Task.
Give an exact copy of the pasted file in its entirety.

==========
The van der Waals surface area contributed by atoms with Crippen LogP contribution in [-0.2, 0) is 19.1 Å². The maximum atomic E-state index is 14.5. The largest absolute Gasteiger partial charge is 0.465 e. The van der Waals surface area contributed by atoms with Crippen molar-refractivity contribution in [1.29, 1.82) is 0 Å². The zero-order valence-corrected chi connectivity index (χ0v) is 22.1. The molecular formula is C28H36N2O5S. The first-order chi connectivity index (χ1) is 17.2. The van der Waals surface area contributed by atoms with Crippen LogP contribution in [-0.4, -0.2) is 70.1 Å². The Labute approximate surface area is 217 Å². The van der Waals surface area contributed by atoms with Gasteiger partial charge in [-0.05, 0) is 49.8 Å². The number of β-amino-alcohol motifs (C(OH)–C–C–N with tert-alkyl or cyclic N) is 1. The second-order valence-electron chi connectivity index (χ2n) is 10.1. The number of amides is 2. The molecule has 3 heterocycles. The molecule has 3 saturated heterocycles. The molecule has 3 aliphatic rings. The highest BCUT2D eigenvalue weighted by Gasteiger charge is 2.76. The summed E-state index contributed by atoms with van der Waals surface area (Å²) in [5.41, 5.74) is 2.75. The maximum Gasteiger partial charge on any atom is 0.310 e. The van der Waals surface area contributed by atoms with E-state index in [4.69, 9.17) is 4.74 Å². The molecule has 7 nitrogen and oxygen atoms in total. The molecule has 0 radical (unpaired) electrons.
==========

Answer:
The van der Waals surface area contributed by atoms with Crippen LogP contribution in [-0.2, 0) is 19.1 Å². The maximum atomic E-state index is 14.5. The largest absolute Gasteiger partial charge is 0.465 e. The van der Waals surface area contributed by atoms with Crippen molar-refractivity contribution in [1.29, 1.82) is 0 Å². The zero-order valence-corrected chi connectivity index (χ0v) is 22.1. The molecular formula is C28H36N2O5S. The first-order chi connectivity index (χ1) is 17.2. The van der Waals surface area contributed by atoms with Crippen LogP contribution in [-0.4, -0.2) is 70.1 Å². The Labute approximate surface area is 217 Å². The van der Waals surface area contributed by atoms with Gasteiger partial charge in [-0.05, 0) is 49.8 Å². The number of β-amino-alcohol motifs (C(OH)–C–C–N with tert-alkyl or cyclic N) is 1. The second-order valence-electron chi connectivity index (χ2n) is 10.1. The number of amides is 2. The molecule has 3 heterocycles. The molecule has 3 saturated heterocycles. The molecule has 3 aliphatic rings. The highest BCUT2D eigenvalue weighted by Gasteiger charge is 2.76. The summed E-state index contributed by atoms with van der Waals surface area (Å²) in [5.41, 5.74) is 2.75. The maximum Gasteiger partial charge on any atom is 0.310 e. The van der Waals surface area contributed by atoms with E-state index in [4.69, 9.17) is 4.74 Å². The molecule has 7 nitrogen and oxygen atoms in total. The molecule has 0 radical (unpaired) electrons.